Other risks may be revealed in the weeks to come. Every nuance associated with corporate earnings releases is scrutinized by analysts eager to find hidden meaning. Expectations (and stock prices) are much higher than they were a year ago. Cautious commentary from executives could lead to concerns that elevated share prices are not warranted.
The wrangling between the President and Congress has not dampened the optimism of business leaders or investors, and this may remain the case. However, we suspect it will be hard for markets to look past a failed effort to achieve corporate tax reform. There is also unfinished business related to the federal budget. Since the current spending year began last October, government agencies have been forced to operate within the previous year’s budget. An April 28 deadline looms.
Investors often seem to view markets through the lens of one big issue. The Reflation Trade that arrived on the heels of the Trump Rally may remain the dominant theme for months to come, or it could flame out as the next issue arises.
We are managing portfolios in the context of a market that has exceeded expectations in the pace of its ascent. As we wrote three short months ago, “we can’t say with any certainty how 2017 will unfold and can’t predict when or how the current investing climate will shift. However, we can dedicate our efforts to assembling all-weather portfolios of securities that our research team has identified to be trading below their intrinsic value – portfolios created with the aim of meeting your needs and objectives.” That has not changed.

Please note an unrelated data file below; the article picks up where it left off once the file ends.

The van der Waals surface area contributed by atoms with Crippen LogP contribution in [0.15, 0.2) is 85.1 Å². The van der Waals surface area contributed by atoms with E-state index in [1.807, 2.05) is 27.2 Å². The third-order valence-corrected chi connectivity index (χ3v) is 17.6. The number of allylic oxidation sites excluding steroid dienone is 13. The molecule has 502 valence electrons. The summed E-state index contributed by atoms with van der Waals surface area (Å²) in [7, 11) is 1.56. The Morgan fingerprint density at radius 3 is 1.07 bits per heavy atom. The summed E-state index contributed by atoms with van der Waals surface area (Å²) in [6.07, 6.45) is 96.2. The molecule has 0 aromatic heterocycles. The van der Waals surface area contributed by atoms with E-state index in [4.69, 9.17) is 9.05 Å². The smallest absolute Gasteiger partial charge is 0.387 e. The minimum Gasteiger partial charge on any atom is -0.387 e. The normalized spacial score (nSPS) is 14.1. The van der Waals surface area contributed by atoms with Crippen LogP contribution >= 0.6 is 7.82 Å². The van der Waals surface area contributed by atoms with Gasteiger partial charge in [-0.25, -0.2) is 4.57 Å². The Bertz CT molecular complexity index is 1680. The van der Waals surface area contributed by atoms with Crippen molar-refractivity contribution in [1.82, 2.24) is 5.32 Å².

Buying what’s cheap requires going against the grain and seeing value where the rest of the world doesn’t. But the value approach comes with a drawback – it often needs time to work. If you think about it, this makes sense: value investing relies on the idea that prices for certain assets have deviated materially from their true worth. Why would that correct quickly? Value requires patience, which is not always available.
Creating portfolios that meet your objectives requires matching the investments with the time available until funds may be needed. For short-term horizons, it is necessary to complement value with other strategies to provide liquidity. Balancing portfolios of stocks with bonds and cash is the classic approach.